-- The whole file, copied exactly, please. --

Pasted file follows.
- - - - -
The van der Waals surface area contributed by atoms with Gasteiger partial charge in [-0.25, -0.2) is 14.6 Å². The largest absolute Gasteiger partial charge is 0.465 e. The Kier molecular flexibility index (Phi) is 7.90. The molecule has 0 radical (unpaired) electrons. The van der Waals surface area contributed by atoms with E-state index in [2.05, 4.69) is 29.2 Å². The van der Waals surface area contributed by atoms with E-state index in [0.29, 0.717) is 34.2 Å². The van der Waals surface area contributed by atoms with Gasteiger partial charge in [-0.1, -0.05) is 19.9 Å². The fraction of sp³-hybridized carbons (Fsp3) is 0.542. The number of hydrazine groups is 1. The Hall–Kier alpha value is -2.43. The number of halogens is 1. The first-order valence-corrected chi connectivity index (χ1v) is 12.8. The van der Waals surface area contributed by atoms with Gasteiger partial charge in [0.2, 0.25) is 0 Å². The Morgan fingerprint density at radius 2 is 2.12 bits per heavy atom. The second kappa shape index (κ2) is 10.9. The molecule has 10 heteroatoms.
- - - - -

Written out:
The van der Waals surface area contributed by atoms with Gasteiger partial charge in [-0.25, -0.2) is 14.6 Å². The largest absolute Gasteiger partial charge is 0.465 e. The Kier molecular flexibility index (Phi) is 7.90. The molecule has 0 radical (unpaired) electrons. The van der Waals surface area contributed by atoms with E-state index in [2.05, 4.69) is 29.2 Å². The van der Waals surface area contributed by atoms with E-state index in [0.29, 0.717) is 34.2 Å². The van der Waals surface area contributed by atoms with Gasteiger partial charge in [-0.1, -0.05) is 19.9 Å². The fraction of sp³-hybridized carbons (Fsp3) is 0.542. The number of hydrazine groups is 1. The Hall–Kier alpha value is -2.43. The number of halogens is 1. The first-order valence-corrected chi connectivity index (χ1v) is 12.8. The van der Waals surface area contributed by atoms with Gasteiger partial charge in [0.2, 0.25) is 0 Å². The Morgan fingerprint density at radius 2 is 2.12 bits per heavy atom. The second kappa shape index (κ2) is 10.9. The molecule has 10 heteroatoms.